On March 8, Memphis voted overwhelmingly in favor of merging the city's school system with neighboring suburban Shelby County. The merger would create a new system of more than 140,000 students and the new district would have significantly more African American and low-income students than currently attend Shelby County schools. The vote comes on the heels of a contentious fight between the two districts over Shelby County's move to declare "special district" status, thereby altering the tax base sharing system the two districts currently have in place. By surrendering its charter, the Memphis district preserved its ability to receive funds from the county. The Shelby County Board of Education filed a federal lawsuit in February to challenge the Memphis action.  Read more here. 
INTEGRATION IN THE NEWS 

TIR_graphic

The Civil Rights Project at UCLA publishes The Integration Report, a monthly digest featuring news about integration programs nationwide. For more information or to sign up, click here.
 FEATURED QUOTE

"There  is a strange quality to the turnaround debate, in which we stand in awe of the impressive efforts of a  few schools and ignore the larger reality that economic segregation normally perpetuates failure."

 

-- Richard D. Kahlenberg

Turnaround Schools That Work: Moving Beyond Separate but Equal

The Century Foundation 

Issue

March 2011

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school-diversity.org

About NCSD
The National Coalition on School Diversity is a network of national civil rights organizations, university-based research institutes, local educational advocacy groups, and academic researchers seeking a greater commitment to racial and economic diversity in federal K-12 education policy and funding. We seek to procure a more significant political and financial commitment to racial and economic integration. We also support the work of state and local school diversity practitioners.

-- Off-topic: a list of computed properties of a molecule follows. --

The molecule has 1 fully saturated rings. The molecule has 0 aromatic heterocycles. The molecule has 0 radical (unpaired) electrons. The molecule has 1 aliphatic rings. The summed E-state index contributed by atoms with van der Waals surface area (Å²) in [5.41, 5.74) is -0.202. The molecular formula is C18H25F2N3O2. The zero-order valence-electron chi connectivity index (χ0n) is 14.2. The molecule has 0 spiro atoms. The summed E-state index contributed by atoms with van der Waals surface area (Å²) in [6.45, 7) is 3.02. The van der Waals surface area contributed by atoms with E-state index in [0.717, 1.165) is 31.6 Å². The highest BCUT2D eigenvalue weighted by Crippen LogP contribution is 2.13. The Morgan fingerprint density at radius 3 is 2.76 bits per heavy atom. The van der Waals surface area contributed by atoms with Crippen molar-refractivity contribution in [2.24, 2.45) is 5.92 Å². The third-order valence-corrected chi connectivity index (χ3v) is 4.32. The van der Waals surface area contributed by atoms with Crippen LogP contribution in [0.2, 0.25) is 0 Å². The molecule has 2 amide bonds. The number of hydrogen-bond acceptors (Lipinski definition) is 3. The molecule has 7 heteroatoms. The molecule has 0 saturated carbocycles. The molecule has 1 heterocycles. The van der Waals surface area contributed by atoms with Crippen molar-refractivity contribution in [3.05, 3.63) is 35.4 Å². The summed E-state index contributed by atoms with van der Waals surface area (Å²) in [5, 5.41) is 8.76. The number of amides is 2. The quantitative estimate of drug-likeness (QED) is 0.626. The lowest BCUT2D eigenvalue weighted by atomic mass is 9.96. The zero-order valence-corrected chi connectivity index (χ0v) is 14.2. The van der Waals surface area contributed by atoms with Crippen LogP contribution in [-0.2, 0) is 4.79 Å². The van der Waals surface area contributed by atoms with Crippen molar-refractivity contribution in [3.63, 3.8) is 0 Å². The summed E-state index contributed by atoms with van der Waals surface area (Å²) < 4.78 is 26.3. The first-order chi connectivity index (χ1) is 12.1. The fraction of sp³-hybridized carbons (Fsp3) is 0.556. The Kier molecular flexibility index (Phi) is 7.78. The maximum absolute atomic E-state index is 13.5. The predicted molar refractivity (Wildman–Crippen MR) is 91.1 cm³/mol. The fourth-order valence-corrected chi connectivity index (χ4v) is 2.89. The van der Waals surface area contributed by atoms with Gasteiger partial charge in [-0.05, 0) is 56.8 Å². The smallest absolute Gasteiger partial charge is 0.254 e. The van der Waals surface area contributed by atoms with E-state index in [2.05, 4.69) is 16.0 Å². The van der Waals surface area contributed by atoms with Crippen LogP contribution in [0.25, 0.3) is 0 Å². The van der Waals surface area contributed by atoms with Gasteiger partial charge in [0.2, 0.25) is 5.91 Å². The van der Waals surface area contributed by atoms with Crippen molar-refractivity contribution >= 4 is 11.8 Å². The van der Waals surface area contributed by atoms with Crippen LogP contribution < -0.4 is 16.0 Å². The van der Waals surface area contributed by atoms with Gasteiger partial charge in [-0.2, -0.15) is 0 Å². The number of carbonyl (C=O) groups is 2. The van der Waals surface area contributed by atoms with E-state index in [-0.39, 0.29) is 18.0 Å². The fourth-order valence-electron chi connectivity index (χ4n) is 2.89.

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Integration
Research
Network
The National Coalition on School Diversity is forming a network to help increase communication between education researchers, policymakers, and advocates. If you are an educational researcher and are interested in learning more about this developing community of researchers, please email the NCSD. 

To help inform NCSD's efforts, we are also in the process of creating a Research Advisory Panel. Confirmed members to date include:
  • Amy Stuart Wells
  • Roslyn Mickelson
  • Pedro Noguera 
  • Dolores Acevedo-Garcia
  • Casey Cobb
  • Erica Frankenberg
  • Jennifer Jellison Holme 
  • sean reardon
  • Linda Tropp
NCSD 
Steering
Committee 
  • NAACP Legal Defense Fund
  • Mexican American Legal Defense and Educational Fund
  • American Civil Liberties Union
  • Poverty & Race Research Action Council
  • Lawyers' Committee for Civil Rights Under Law
  • Asian American Legal Defense and Education Fund
  • Charles Hamilton Houston Institute for Race and Justice at Harvard Law School
  • Civil Rights Project/Proyecto Derechos Civiles at UCLA
  • University of North Carolina Center for Civil Rights
  • Kirwan Institute for the Study of Race and Ethnicity at the Ohio State University
  • Chief Justice Earl Warren Institute on Race, Ethnicity and Diversity at UC Berkeley School of Law
  • Institute on Race and Poverty at the University of Minnesota
  • Professor Derek Black of Howard University School of Law
  • Professor Kevin Welner at the University of Colorado
  • Professor John C. Brittain at the University of the District of Columbia School of Law
New Research
and Reports
 
by Nancy McArdle, Theresa Osypuk, and Dolores Acevedo-García 
 
This diversitydata.org report describes patterns of school segregation and poverty concentration of 30,989 public primary schools in the 100 largest metropolitan areas for the 2008-09 school year.  The report also addresses the enormous challenges that children in high-poverty schools face and offers ideas for reform.
 
 
by Gary Orfield, Genevieve Siegel-Hawley and John Kucsera 
 
Civil Rights Project
researchers explore the effects of increasing school segregation for Latinos and other racial and ethnic groups in Southern California. This report provides the first comprehensive, region-wide study of school enrollment and segregation patterns, achievement and college matriculation outcomes, and educational opportunity disparities in the six counties in Southern California.
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CONTACT US

National Coalition on School Diversity

c/o Poverty and Race Research Action Council (PRRAC)

Email: [email protected]

Phone: 202-906-8023

Mailing Address: 1200 18th St. NW #200 Washington, DC 20036